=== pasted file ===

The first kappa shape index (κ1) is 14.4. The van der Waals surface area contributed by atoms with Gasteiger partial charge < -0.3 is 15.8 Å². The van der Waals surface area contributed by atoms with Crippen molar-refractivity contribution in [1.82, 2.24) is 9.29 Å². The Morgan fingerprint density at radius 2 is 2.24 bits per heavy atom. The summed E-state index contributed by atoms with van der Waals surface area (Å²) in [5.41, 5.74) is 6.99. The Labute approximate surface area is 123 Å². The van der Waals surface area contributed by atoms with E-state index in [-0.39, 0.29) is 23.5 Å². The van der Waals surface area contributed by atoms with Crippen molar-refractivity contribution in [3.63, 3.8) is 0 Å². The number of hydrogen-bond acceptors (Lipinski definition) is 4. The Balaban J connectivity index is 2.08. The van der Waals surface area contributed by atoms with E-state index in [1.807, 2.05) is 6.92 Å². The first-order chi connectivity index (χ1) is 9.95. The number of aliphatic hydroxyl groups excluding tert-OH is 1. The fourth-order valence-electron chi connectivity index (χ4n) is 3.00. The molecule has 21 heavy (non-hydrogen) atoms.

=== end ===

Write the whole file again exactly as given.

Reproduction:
The first kappa shape index (κ1) is 14.4. The van der Waals surface area contributed by atoms with Gasteiger partial charge < -0.3 is 15.8 Å². The van der Waals surface area contributed by atoms with Crippen molar-refractivity contribution in [1.82, 2.24) is 9.29 Å². The Morgan fingerprint density at radius 2 is 2.24 bits per heavy atom. The summed E-state index contributed by atoms with van der Waals surface area (Å²) in [5.41, 5.74) is 6.99. The Labute approximate surface area is 123 Å². The van der Waals surface area contributed by atoms with E-state index in [-0.39, 0.29) is 23.5 Å². The van der Waals surface area contributed by atoms with Crippen molar-refractivity contribution in [3.63, 3.8) is 0 Å². The number of hydrogen-bond acceptors (Lipinski definition) is 4. The Balaban J connectivity index is 2.08. The van der Waals surface area contributed by atoms with E-state index in [1.807, 2.05) is 6.92 Å². The first-order chi connectivity index (χ1) is 9.95. The number of aliphatic hydroxyl groups excluding tert-OH is 1. The fourth-order valence-electron chi connectivity index (χ4n) is 3.00. The molecule has 21 heavy (non-hydrogen) atoms.